Confronted with a deadly virus, many American colleges and universities are choosing to protect their communities by teaching fall classes largely or entirely online. Last week, the federal government deliberately disrupted those plans by proposing a new rule that would have prevented potentially hundreds of thousands of foreign students from studying in the United States this fall if their classes were taught remotely.
Harvard’s president, Larry Bacow, termed this move “cruel and reckless,” a ploy to force institutions to open classes as if the pandemic had vanished. On Tuesday, responding to a joint lawsuit led by Harvard and my institution, the Massachusetts Institute of Technology, as well as pressure from many other quarters, the government revoked the policy.
Yet the larger battle is far from over. This misguided policy was one of many signals that the administration wants foreign students to stay away — an attitude that reflects a stark misreading of our national interest.
In any long-running competition, no one understands your strengths better than your rivals. At a dinner I attended a few years back, Chinese tech leaders contended that China’s most important economic advantage is scale: China’s vast population and market offer a permanent leg up. But they also remarked on America’s persistent advantage in scientific creativity.
What gives our country this advantage? Their explanation surprised me. Because the U.S. is heterogeneous, these leaders told me, it draws the best and brightest from all over the world to work and create together. This, they said, was much more difficult for China.
This astute observation perfectly captures why forcing foreign students to abandon their studies here would be disastrously self-defeating for America: Precisely at a time of sharp economic rivalries, we are systematically undermining the very strength our competitors envy most.
Why is foreign talent so important to the United States? For the same reason the Boston Red Sox don’t limit themselves to players born in Boston: The larger the pool you draw from, the larger the supply of exceptional talent. Moreover, America gains immense creative advantage by educating top domestic students alongside top international students. By challenging, inspiring and stretching one another, they make one another better, just as star players raise a whole team’s level of play.
Unfortunately, when you turn away great players, rival teams happily sign them. Other countries are working hard to attract students who have soured on the United States because of growing anti-immigrant hostility or bureaucratic roadblocks.
As a nation, when we turn our backs on talented foreign students, we not only lose all that they bring to our classrooms and laboratories, we also give up a strategic asset.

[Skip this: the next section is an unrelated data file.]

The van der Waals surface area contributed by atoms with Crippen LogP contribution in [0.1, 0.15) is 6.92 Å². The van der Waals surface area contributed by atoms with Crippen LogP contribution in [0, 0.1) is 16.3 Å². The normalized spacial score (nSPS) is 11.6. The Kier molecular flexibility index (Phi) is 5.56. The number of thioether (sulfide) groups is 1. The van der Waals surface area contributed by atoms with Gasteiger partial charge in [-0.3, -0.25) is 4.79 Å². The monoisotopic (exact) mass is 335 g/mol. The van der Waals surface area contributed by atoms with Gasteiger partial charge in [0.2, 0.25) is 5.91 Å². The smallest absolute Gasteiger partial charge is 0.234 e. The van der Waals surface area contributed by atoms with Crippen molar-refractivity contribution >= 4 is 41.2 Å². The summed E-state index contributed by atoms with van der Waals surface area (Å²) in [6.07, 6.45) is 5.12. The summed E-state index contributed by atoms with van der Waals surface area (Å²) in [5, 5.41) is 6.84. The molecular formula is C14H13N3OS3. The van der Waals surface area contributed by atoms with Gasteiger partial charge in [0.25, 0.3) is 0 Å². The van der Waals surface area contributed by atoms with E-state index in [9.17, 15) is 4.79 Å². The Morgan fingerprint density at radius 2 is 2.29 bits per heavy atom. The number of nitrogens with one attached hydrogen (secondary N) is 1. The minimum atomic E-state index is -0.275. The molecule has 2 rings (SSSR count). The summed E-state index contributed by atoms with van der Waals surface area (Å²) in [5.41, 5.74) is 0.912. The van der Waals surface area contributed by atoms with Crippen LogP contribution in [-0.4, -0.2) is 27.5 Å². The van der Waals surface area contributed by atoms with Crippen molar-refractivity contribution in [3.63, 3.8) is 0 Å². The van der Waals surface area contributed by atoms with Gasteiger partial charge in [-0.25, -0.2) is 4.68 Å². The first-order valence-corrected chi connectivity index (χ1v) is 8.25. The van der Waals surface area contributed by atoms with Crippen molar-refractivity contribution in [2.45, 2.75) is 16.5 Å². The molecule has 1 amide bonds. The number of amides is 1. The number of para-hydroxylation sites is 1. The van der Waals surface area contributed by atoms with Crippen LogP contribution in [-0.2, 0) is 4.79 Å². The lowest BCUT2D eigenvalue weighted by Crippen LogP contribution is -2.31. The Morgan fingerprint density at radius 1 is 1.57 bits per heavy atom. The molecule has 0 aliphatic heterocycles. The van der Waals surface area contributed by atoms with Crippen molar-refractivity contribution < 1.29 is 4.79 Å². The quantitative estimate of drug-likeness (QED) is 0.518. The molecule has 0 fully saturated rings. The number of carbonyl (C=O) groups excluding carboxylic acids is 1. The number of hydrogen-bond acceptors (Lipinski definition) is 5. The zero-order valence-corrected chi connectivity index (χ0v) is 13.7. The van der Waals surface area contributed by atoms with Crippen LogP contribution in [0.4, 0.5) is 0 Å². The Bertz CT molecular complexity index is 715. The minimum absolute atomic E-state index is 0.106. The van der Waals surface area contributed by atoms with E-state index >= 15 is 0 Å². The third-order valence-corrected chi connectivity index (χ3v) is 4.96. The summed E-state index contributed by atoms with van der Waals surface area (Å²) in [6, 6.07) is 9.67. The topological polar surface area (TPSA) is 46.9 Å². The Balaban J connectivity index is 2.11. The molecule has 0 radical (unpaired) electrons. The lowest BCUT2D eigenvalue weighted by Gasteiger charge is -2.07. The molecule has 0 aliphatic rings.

First, we lose the kind of personal drive that built this country: the life force of brilliant young people with the courage and ambition to leave everything familiar in search of a better future. What’s more, most students who come here to earn a Ph.D. stay to build their families and careers, and often companies that create thousands of jobs. Many become citizens.
The latest data show, for example, that 83 percent of Ph.D. students from China, the kind of highly trained scientists and engineers who drive American innovation, were still in the United States five years after completing their degrees.
The percentage would be higher if longstanding U.S. policies did not require many students to return home after finishing their education — a system as counterproductive as training a great player and then insisting that she go play for a rival team. Recently, the percentage of doctoral graduates remaining here has begun to decline, in part because our national message is that they are not welcome.
As some in Washington have sought to limit foreign students, especially those from China, that hostile message has grown louder.
Of course the United States must screen students seeking visas and keep out those with dubious backgrounds. But even the fiercest China hawks acknowledge that when foreign interests engage in espionage or intellectual theft, they seek to recruit senior scientists; only a small number of Chinese students have been implicated in such cases. The vast majority we should welcome, not discourage with the blunt hostility apparent in recent policies.
I believe profoundly that we must increase the number of Americans pursuing training in science and engineering. But we must also understand that America’s strength in science and engineering is central to America’s strength, period — and that a core element of that strength, for decades, has been our ability to lure the world’s finest talent.
This country derives many intangible advantages from being a beacon of hope for people around the world; I first came to America in 1974 from Venezuela, where my parents finally settled as refugees from Hitler’s Europe. I came to improve my own prospects through a graduate degree. But I found a culture of openness, boldness, ingenuity and meritocracy — a culture which taught me that in coming to America, I had truly come home.
Our competitors openly envy our capacity to welcome and adopt talent from everywhere. I fear lately that we will recognize this strategic U.S. strength only once it is lost.
L. Rafael Reif is president of the Massachusetts Institute of Technology
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